Able briefs are filed by counsel for both sides exhibiting a most exhaustive research of the decisions involving the question and of the statements by law writers upon the subject, many of which are cited and relied on by respective counsel as supporting their divergent views; and in some instances counsel rely upon the same case or cases or upon the same text book authority, because of different constructions each of them places thereon. Counsel for appellants include the following as supporting their contention, viz.: Little v. Willimon, 103 S. C. 50; Hovey v. State, 119 Ind. 395; Fox v. McDonald, 151 Ala. 51, 46 Am. St. Rep. 98, 21 L. R. A. 529; Richardson v. Young, 122 Tenn. 471; Cox v. State, 72 Ark. 94, 105 Am. St. Rep. 17; Biggs v. McBride, 17 Ore. 640, L. R. A. 115; State v. George, 22 Ore. 142, 29 Am. St. Rep. 586, 15 L. R. A. 737; People v. Freeman, 80 Cal. 233, 13 Am. St. Rep. 122; Dunbar v. Cronin (Arizona), 164 Pac. Rep. 447; 12 Corpus Juris 836, 22 R. C. L. 426; McArthur v. Nelson, 81 Ky. 67; Sinking Fund Commissioners v. George, 104 Ky. 260; and the three closely following cases of Purnell v. Mann, 105 Ky. 87; Poyntz v. Shackelford, 107 Ky. 546, and Sweeney v. Coulter, 109 Ky. 295; while appellees' counsel rely upon the cases of State v. Washburn, 167 Mo. 691, 90 Am. St. Rep. 430; State, ex rel. v. St. Louis, 216 Mo. 94; Same v. Gordon, 236 Mo. 166; State v. Denny, 118 Ind. 457; Same v. Hyde, 121 Ind. 20; Same v. Peele, idem 496; State v. Gorby, 122 Ind. 17; People v. Bledsoe, 68 N. C. 460; Stockman v. Leddy, 55 Col. 25; Norwalk St. Ry. Company's appeal, 69 Conn. 576, 39 L. R. A. 794; State v. Barker, 116 Iowa 96, 93 Am. St. Rep. 223; State, ex rel. v. Kennon, 7 Ohio 546; Robey v. Prince George's County 92 Md. 151; State v. Brill, 100 Minn. 499; Curtis v. Cornich, 109 Maine 384; Kilburn v. Thompson, 103 U. S. 168; Supervisors of Election, 114 Mass. 257; Meachem on Public Officers, section 107; 22 R. C. L. 424, and the domestic cases of Taylor v. Commonwealth, 3 J. J. Mar. 401, and Pratt v. Breckenridge, 112 Ky. 1.

To notice in detail all of the cases relied on by both sides, or to discuss the grounds upon which the court in each of them rested its opinion and to point out the distinguishing features between many of them would expand this opinion to the dimensions of an ordinary sized law book, which we do not regard as necessary to a statement of our position and the reasons therefor, even if the crowded time of this court did not warn against it.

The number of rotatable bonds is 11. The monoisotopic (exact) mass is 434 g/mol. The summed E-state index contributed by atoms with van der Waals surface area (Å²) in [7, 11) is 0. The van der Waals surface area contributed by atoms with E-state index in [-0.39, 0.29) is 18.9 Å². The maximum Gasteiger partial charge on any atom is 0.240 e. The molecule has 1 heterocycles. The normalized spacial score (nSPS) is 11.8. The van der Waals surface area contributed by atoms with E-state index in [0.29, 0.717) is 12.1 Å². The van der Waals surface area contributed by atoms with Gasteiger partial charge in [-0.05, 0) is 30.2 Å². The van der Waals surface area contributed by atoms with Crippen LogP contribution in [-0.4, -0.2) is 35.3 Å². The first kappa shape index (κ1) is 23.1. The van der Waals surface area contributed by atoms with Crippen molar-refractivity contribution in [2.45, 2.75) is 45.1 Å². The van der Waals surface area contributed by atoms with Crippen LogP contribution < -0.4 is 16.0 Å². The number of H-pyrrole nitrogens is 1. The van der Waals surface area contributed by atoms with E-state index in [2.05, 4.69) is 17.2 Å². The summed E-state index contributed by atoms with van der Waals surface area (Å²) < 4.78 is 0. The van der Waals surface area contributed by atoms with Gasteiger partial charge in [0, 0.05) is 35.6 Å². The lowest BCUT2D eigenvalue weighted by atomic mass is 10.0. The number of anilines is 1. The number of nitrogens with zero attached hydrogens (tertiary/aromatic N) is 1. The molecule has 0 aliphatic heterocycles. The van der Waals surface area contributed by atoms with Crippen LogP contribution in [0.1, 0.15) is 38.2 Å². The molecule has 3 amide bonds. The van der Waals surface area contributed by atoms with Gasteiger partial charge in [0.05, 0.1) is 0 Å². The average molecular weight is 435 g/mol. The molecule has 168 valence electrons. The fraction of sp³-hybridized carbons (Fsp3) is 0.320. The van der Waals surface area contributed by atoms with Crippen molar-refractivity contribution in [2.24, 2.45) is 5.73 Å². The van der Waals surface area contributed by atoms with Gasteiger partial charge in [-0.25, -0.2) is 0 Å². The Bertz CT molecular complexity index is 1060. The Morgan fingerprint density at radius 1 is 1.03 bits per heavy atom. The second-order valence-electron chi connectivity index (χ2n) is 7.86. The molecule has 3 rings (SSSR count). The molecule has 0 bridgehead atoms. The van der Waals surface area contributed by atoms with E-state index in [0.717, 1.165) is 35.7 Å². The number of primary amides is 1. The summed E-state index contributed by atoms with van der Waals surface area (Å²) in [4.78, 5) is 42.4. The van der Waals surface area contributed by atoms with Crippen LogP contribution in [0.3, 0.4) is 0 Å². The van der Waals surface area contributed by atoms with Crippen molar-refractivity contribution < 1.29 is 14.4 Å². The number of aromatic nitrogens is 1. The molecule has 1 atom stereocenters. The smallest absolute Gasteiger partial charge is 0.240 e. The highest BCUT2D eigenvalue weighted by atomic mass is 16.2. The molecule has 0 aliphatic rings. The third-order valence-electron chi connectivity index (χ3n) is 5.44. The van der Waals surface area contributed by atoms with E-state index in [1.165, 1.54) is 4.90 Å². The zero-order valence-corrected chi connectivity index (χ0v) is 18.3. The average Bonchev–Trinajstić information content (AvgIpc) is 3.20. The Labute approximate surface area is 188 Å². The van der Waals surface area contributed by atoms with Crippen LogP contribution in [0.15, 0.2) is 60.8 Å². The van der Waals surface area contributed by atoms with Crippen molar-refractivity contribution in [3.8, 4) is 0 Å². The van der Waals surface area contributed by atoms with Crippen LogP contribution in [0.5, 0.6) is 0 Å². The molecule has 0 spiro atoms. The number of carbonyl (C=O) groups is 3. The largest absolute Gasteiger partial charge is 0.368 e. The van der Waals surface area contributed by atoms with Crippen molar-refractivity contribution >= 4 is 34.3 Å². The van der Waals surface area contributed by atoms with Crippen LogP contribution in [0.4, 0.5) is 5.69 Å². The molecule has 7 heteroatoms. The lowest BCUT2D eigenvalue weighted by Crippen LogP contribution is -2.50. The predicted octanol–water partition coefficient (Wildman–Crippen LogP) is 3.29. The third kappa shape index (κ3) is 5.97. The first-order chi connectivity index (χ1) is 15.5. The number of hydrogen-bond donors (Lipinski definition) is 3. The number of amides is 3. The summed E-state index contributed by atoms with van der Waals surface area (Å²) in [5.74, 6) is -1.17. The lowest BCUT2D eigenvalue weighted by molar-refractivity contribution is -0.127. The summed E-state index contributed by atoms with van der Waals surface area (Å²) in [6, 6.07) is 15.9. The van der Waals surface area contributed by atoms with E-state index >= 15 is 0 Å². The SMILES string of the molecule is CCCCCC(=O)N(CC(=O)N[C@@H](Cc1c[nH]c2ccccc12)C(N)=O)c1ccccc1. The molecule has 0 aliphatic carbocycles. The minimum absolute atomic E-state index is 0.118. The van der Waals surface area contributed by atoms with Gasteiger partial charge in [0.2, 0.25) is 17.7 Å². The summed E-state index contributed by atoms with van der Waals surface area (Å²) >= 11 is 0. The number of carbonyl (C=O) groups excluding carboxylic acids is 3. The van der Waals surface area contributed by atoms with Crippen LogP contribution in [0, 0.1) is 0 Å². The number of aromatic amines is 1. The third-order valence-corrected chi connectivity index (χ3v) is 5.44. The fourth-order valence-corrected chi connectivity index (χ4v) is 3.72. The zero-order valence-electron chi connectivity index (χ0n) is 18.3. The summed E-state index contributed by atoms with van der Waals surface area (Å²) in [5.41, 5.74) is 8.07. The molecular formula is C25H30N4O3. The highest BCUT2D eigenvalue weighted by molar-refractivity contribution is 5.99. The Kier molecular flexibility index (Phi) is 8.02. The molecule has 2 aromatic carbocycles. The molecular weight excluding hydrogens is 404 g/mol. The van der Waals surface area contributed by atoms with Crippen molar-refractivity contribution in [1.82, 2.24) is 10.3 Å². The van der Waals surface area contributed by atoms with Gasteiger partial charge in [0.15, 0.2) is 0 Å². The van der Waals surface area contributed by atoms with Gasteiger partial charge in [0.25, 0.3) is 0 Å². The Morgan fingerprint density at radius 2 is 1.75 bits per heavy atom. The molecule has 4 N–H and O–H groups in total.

Perhaps no state forming a part of the national government of the United States has a constitution whose language more emphatically separates and perpetuates what might be termed the American tripod form of government, than does our Constitution, which history tells us came from the pen of the great declaimer of American independence, Thomas Jefferson, when delegates from Kentucky, just after it was admitted to the Union, waited upon him and he penned for them the substance of what is now section 28, supra, of our Constitution, containing an affirmative prohibition against one department exercising powers properly belonging to the others and which without it contained only the negative prohibition found in section 27 of that instrument and which was the extent of the separation of the powers found in the federal Constitution and in those of a number of the states composing the confederated union at that time. Following the adoption of our first Constitution, other incoming states, either in their first constitutions or in subsequent ones, copied, either literally or in substance, the two sections of our Constitution and the courts of some of them have announced divergent views as to the proper construction of the two sections, and in nearly every instance the opinion was made to turn upon the existence of some fact or facts extraneous to their language, notably among which were other provisions of the Constitution containing them, and which were made to apply to the particular facts under consideration and thereby furnished the reason for the particular conclusion reached; while another instance was that the appointment to the particular office involved, in the manner then being tested, had been exercised in that manner under a prior Constitution containing the same clauses as the subsequent one, and it was held that such contemporaneous construction of the prior Constitution was adopted as part of the subsequently framed one. In addition to those reasons for the apparent conflicts in the opinions there must also be mentioned the ever existing one of different courts arriving at different conclusions under the exact, or similar states of fact, which condition of the law is familiar to all practitioners. It would be but little trouble to point out instances since the formation of the United States wherein the court of only one state took a position diametrically opposed to all the others upon the same state of facts and later that position was adopted by a majority of the courts, a notable illustration of which is when the court held in the case of Paducah Lumber Co. v. Paducah Water Supply Co., 89 Ky. 340, that a citizen might sue a local public utilities company to recover special damages for the violation of its local franchise contract made with the municipality in which it was operated. At that time every court in all the states of the union, as well as in Canada and England,...